More statistics: Random performance doesn’t predict rank

After the statistics post last week an anonymous donor who just sent the message “Maxim is an idiot” (I have no idea what that means) sent me some data grabs from the WoWs leaderboards. Update: he has sent more, but I had no time analyzing that yet, so that will come tomorrow.

The data contained all EU players who played randoms and contained winrate, damage, battles played and rank. Since it had 141419 players, plotting the linear regression took forever, so we have to settle with calculating the linearcoefficents and the R2 values:


What does this tables mean? The Winrate-Battle field is 0.00037. This means that 1000 battles increase winrate by 0.37%. The same field below shows that the R2 value of this fit is 0.035, which is next to nothing. So the amount of battles played doesn’t really predict the winrate. Go figure, mindlessly jumping into games won’t make you better.

The best correlation (0.579 which is still low) is between Damage and Winrate. 1000 damage increase predict 0.2% winrate increase. That doesn’t look much, so I sorted players into 5 groups by increasing damage:


You can see how huge the damage difference between the groups. The lowest damage group has 18.5K, the highest has 53.1K. The winrate of the groups is also significantly (by the size of their standard deviation) differ.

The number of battles somewhat (0.148 R2 is very low) predicts the chance to play ranked at all. About 100 more random games means +1% chance that the player steps into ranked.

However rank itself depends on random battle count barely. So playing a lot doesn’t mean getting good rank. More surprisingly it barely depends on random winrate too. Not only the R2 is very low, but the linearcoefficient says that every % winrate decrease rank only by 0.383, meaning that even if we believe the trendline (we absolutely shouldn’t with that laughable R2), it says that +60% winrate would predict ranking out, which is also nonsense. So those who are good at playing random are not at advantage in getting good rank.

Rank correlates best with random damage (0.2 R2 is low), the trendline says that +10K damage predict -1.7 rank. That’s also not much, but at least gives one hint: being able to farm damage in random predicts rank better than winning in random. This “proves” (remember, horrible R2) that random and ranked battles have completely different metas and strategies from one shouldn’t be carried over to the other, while the ability to do damage somewhat carries over.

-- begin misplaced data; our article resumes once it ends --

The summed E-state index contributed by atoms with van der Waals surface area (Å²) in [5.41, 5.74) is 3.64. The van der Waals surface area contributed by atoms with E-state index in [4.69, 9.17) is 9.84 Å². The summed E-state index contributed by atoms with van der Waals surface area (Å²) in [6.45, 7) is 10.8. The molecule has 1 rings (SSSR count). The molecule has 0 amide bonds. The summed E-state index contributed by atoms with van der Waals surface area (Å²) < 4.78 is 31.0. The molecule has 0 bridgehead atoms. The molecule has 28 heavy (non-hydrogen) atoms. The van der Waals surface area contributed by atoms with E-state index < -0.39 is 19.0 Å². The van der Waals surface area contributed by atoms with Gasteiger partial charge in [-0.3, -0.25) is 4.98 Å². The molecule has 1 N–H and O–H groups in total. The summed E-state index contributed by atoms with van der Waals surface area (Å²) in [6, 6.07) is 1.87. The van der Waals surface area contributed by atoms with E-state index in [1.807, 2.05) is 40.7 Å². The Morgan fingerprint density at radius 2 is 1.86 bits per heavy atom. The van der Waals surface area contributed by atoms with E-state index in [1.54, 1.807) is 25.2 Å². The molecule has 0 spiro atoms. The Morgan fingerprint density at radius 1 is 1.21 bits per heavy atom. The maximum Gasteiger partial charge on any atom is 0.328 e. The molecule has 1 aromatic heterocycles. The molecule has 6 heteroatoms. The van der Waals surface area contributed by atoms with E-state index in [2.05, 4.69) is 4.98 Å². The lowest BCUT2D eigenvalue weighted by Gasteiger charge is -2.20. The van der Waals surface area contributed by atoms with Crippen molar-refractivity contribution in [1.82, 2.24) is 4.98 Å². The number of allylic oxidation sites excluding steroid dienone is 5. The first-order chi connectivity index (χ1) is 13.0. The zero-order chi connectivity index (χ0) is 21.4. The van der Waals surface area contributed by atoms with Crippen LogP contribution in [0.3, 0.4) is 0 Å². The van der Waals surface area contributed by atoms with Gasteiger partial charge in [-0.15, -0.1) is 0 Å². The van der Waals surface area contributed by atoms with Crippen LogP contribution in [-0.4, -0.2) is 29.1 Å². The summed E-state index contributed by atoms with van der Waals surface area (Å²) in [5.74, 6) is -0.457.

Author: Gevlon

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2 thoughts on “More statistics: Random performance doesn’t predict rank”

  1. Damage is a better predictor as XP?
    Maybe damage is an indication of the ability to aim or predict the enemies movement that carry over better as the skills/gameplay style that grants more XP.

    If you watch King of the Sea tournaments on youtube you notice a totally different playstyle as ranked or random. A lot more patience.


  2. Damage is also correlated with Tier – playing higher tier games means higher damage on average. Also, raw damage is correlated to ship class played – BBs get more but most of their dealt damage is on other BBs so they provide less %HP damage.
    Case in point, myself, I had below average damage in ranked YY but 62% win rate. That’s because I played as DD hunter so my 20k damage meant a kill but somebody who tried farming BBs with artillery and torps would need 100k damage to get a kill. As a result, my Personal Rating (an artificial stat maintained by stat websites, dependant on mostly damage and win rate) was terrible at <1000 points but I had 60th best frag average on the server.

    Don't read too much into the stats. They can be gamed in Randoms and they are heavily dependant on time and rank in Ranked.


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